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Now or Later

 
Perhaps you are one of those individuals who are constantly asking themselves the question, should I do this now or later?  If your answer to this question is usually later you may have created a habit which can lead to undue stress, anxiety, guilt and shame in your life. It has been said that, “Every day spent procrastinating is another day spent worrying about that thing.  Do it now, and move on with your life.”   
 
In his book “Wait: The Art and Science of delay,” San Diego University professor Frank Partnoy provides another perspective on procrastination, he states, “Procrastination is just a universal state of being for humans.  We will always have more things to do than we can possibly do, so we will always be imposing some sort of unwarranted delay on some tasks.  The question is not whether we are procrastinating, it is whether we are procrastinating well.”
 
Procrastination has been referred to as an active process where one chooses to do something else instead of the task that you know you should be doing. You may find that procrastination is not working well for you because avoidance doesn’t erase anxiety it just delays it.  If you are telling yourself that the reason why you procrastinate is because your are disorganized, apathetic or lazy, most likely you are telling yourself an untruth. Smart individuals are often procrastinators.
 
For some individuals procrastination can be symptomatic of a psychological disorder.  Procrastination has been linked to depression, low self esteem, irrational behavior, anxiety and neurological disorders such as Attention Deficit and Hyperactivity Disorder and Obsessive Compulsive Disorder.  If you are finding that procrastination is impairing your quality of life consider seeking professional help from a mental health provider at Wasatch Family Therapy. 
 
Sue Hodges LCSW
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How to Declutter Your 2018

It’s Mine…” “No …it’s mine!”  Parents are quick to scold their children when there’s a squabble over toys, especially after the holiday season. However, kids aren’t the only ones anxiously attached to their stuff.
Grown-ups have a hard time letting go as well!  Over-consumption and excessive accumulation lead to physical and emotional baggage (not to mention the binding side-effect of consumer debt).  Here’s a short, four-minute explanation of why adults continue to act like children whenit comes to their belongings:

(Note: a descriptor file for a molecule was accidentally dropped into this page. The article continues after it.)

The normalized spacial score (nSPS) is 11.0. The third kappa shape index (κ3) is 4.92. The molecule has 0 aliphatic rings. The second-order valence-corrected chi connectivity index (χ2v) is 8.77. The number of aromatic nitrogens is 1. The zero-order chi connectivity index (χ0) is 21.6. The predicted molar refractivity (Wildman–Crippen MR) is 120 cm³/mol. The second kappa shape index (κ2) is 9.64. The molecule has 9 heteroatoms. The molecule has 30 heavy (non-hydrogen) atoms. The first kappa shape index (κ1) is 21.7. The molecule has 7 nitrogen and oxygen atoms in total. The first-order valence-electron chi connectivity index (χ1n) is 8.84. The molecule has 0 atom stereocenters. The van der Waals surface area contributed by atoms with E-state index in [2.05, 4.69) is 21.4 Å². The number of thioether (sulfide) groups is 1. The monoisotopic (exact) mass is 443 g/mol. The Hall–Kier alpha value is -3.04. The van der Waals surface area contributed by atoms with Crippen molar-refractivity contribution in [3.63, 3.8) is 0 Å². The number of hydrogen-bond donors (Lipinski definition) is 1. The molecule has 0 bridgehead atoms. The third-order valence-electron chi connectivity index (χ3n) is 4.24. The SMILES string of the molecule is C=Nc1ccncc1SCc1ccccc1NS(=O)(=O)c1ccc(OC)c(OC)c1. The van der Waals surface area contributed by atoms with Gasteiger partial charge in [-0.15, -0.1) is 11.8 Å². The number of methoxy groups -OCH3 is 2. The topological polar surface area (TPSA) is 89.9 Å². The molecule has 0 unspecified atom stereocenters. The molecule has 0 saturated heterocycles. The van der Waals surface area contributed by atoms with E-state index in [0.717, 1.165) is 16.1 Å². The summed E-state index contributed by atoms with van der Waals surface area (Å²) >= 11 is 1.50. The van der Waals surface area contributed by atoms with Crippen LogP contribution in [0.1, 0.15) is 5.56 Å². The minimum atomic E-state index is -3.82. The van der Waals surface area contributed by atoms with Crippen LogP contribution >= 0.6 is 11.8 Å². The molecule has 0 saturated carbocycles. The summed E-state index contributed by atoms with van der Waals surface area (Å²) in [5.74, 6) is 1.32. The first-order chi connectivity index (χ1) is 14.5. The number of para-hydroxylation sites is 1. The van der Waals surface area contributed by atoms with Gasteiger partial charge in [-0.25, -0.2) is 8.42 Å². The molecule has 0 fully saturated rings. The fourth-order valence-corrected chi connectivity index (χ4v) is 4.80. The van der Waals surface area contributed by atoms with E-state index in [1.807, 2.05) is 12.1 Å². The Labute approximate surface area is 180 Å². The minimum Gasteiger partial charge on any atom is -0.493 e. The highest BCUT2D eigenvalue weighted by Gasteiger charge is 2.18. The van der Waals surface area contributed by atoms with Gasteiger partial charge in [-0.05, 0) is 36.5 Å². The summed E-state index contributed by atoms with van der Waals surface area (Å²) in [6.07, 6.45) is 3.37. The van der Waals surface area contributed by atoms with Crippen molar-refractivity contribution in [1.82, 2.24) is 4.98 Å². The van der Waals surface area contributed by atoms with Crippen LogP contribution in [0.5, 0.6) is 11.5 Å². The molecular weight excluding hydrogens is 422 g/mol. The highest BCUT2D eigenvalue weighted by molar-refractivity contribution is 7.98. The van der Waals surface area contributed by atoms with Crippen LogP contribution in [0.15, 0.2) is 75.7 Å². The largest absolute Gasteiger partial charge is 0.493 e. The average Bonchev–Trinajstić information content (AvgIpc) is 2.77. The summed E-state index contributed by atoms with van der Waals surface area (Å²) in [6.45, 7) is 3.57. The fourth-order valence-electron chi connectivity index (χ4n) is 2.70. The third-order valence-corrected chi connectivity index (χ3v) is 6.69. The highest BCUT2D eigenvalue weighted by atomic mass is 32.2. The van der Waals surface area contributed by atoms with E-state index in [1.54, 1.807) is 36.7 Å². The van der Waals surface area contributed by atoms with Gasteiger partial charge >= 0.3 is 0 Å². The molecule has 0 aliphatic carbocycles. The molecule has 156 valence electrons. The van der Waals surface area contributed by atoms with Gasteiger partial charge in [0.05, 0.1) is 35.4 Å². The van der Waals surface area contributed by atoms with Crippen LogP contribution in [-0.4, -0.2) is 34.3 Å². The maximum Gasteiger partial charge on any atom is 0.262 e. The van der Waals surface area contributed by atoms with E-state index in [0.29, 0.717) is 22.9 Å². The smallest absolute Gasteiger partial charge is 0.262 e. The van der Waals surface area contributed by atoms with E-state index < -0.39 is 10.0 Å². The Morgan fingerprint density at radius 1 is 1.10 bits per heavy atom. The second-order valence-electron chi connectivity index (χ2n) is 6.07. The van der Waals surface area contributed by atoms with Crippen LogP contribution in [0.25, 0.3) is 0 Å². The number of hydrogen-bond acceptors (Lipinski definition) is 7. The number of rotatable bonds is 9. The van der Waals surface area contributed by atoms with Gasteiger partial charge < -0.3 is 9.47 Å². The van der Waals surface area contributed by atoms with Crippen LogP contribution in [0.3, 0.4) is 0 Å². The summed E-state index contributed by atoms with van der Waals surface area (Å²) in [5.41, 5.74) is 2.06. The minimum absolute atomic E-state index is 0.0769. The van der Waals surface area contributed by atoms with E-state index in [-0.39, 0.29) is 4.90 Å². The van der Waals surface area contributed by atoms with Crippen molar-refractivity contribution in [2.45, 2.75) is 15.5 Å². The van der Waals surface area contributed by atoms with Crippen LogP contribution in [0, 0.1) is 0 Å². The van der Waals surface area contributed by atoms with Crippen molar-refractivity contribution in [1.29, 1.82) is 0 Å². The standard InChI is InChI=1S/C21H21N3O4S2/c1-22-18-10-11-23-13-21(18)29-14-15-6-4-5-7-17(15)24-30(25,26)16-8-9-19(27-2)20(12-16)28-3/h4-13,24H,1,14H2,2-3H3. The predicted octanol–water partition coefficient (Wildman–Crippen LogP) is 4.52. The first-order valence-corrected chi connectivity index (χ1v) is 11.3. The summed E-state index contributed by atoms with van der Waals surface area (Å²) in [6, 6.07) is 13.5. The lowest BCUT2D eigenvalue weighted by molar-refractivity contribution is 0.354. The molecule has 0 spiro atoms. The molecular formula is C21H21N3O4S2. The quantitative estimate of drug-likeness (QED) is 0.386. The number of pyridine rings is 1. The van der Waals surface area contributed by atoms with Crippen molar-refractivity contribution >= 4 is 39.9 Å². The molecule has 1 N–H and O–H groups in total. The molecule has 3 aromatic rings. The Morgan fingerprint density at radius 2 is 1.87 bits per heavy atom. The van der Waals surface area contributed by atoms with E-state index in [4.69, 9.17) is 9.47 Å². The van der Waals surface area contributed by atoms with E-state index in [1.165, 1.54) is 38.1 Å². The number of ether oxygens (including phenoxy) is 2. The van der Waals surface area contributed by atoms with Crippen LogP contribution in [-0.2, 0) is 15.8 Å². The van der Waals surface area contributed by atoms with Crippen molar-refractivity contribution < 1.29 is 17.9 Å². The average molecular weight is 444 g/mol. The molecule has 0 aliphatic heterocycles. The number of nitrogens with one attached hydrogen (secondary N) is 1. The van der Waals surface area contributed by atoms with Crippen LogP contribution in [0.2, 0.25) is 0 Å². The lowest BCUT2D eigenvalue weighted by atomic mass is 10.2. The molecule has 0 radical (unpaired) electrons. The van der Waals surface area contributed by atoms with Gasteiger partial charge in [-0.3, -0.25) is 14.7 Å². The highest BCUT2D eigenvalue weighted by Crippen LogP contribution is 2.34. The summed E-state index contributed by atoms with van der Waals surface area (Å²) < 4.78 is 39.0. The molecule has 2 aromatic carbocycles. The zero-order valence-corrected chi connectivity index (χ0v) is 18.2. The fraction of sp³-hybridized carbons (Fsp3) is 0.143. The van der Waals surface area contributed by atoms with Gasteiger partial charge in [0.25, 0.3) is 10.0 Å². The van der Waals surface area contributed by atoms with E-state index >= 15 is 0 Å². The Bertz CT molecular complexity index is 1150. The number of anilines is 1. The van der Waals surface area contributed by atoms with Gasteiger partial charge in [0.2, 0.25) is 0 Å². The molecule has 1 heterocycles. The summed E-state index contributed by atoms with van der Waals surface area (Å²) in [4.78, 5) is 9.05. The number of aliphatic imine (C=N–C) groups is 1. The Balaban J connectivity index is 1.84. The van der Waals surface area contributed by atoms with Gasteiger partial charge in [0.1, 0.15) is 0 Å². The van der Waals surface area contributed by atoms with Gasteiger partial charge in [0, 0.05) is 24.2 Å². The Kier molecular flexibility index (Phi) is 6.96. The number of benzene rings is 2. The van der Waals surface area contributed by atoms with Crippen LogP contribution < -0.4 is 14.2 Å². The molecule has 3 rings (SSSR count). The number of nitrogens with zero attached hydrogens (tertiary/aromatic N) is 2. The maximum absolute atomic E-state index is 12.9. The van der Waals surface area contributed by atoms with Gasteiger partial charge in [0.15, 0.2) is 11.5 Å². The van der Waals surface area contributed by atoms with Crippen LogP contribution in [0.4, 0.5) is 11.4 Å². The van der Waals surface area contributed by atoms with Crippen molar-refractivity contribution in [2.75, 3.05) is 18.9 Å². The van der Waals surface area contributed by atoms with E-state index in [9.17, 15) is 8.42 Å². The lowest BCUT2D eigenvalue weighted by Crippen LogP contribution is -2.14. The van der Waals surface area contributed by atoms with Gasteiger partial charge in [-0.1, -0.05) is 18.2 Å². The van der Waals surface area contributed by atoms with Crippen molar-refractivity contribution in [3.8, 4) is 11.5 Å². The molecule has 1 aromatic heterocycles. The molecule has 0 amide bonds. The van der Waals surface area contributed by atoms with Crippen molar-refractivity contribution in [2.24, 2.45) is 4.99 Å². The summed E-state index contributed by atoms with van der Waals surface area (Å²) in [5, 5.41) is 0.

http://my.happify.com/hd/strong-attachments-to-our-things/
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Ahhhh! There’s so much to do!

canstockphoto35932473Life seems to have a way of getting crazy just when we don’t have time. There’s your child’s homework assignment that they forgot was due…tomorrow. An impending deadline at work that can’t be delayed any longer. What about the band concerts, dance lessons, or basketball games for your kids? School, church, and family obligations and responsibilities that we “have” to do. How do we balance all the demands on our time and energy?

Recently, I came to the point of realization that it wasn’t physically possible for me to accomplish and meet all my obligations the way that I had envisioned in my head. It was possible (though difficult) to meet the responsibilities on my list, but not in the way that I wanted them completed. Having realistic expectations of what I can and need to accomplish within the parameters of my life was a hard realization for me. I don’t just want to complete a task; I want to excel at that task. However, my overly high expectations of myself were leading to feelings of stress, anxiety, and negative self- worth. How do we combat these dueling feelings of inadequacy and the need for perfection?